How was the month of October for you? Can you still remember it after all that turkey? After reading these statistics about the solar industry, you’ll be remembering October 2013 for a long time and thinking about our energy landscape in a new way.

72.1% of All Newly Installed Energy Capacity Came From Solar In October

In the month of October, 99.3% of newly installed energy capacity in the U.S. came from renewable sources and 72.1% came from solar. A total of 12 new solar units accounted for 504 megawatts (MW) in October bringing total cumulative installed solar capacity in the U.S. to 9.4 gigawatts (GW). By the end of this year, installed solar capacity is expected to reach nearly 13 GW. The Solar Energy Industry Association (SEIA) described the significance of this best:

“This is truly astonishing, not to mention historic, and should serve as a reminder to everyone in Washington and in state capitals that smart public policies – such as the solar investment tax credit (ITC), net energy metering (NEM) and renewable portfolio standards (RPS) – are paying huge dividends for America.”


Solar Pipeline is Growing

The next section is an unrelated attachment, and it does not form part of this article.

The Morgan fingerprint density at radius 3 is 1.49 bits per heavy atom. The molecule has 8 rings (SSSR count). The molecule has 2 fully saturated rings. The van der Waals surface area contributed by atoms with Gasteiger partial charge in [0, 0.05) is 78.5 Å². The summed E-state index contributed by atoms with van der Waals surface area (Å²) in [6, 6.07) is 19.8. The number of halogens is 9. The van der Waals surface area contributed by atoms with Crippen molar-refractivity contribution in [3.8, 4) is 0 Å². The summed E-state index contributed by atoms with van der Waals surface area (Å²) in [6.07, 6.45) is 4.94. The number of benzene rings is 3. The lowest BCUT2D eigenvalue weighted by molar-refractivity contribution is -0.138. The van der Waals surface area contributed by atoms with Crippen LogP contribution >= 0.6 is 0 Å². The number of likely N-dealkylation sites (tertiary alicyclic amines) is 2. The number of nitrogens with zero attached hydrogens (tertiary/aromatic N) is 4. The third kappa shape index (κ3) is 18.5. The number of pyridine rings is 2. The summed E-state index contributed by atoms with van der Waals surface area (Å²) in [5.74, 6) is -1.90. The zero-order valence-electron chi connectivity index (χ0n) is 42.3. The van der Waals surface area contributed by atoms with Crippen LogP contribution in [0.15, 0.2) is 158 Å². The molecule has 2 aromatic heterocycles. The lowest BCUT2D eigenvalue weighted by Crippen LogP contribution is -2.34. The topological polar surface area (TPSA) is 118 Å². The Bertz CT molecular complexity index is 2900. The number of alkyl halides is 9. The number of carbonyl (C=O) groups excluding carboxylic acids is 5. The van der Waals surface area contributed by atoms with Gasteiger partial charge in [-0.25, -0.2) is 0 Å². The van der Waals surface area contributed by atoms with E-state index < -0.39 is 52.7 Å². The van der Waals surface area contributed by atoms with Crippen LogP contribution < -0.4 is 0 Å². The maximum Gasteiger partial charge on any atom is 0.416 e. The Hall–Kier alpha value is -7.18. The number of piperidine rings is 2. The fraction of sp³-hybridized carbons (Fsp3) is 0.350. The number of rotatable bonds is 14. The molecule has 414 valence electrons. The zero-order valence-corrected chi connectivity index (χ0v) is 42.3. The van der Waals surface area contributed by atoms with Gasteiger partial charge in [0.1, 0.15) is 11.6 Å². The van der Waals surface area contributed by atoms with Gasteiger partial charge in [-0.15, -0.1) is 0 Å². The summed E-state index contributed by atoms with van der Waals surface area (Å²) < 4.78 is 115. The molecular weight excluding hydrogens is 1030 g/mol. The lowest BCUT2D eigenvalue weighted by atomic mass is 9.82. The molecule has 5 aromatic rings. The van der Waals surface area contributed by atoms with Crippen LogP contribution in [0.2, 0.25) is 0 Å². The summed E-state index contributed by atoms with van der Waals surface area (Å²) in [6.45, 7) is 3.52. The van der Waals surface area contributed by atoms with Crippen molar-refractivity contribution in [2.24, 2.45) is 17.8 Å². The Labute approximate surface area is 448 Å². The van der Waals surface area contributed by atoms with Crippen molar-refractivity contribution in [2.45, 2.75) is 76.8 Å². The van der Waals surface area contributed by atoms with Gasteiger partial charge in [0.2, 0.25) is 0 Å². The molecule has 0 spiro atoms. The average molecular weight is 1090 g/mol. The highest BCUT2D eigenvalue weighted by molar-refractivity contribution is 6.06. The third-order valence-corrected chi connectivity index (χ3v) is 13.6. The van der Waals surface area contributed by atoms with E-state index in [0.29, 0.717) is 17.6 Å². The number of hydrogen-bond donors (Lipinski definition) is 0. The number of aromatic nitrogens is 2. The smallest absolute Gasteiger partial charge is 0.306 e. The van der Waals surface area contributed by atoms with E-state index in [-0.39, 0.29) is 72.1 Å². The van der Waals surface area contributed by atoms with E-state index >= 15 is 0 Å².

The fun doesn’t stop there. NPD Solarbuzz reports that the pipeline for solar projects has grown 7% over the past year to 43 GW. If all 2,400 solar installations in the pipeline were to be built, the power generated from them would be the equivalent of 43 large nuclear reactors or enough to power 6 million American homes. 8.5% of the pipeline is currently being built and many projects in planning stages are being expedited before the decrease in the Investment Tax Credit (ITC) from 30% to 10% in 2016.

 

Completion Status for 43 GW US Solar PV Project Pipeline

 

Distribution of More Than 2,400 Projects in the US PV Pipeline (50 kW or Larger)

 

12 Year Trend - More Growth = Lower Costs; Lower Costs = More Growth

The chart below from the National Renewable Energy Laboratory shows the growth of solar over the past 12 years. From 2000-2012, solar grew by a factor of 21. This is due to the powerful effect of economies of scales and the relationship between growth and cost. As the solar industry continues to grow, the cost of solar continues to decline. And as the cost of solar continues to decline, the solar industry continues to grow.  


With solar photovoltaic (PV) module costs expected to drop 28% over the next four years and the demand for solar PV expected to grow 43% over the next year - it all makes me wonder - what will the solar industry look like next October?

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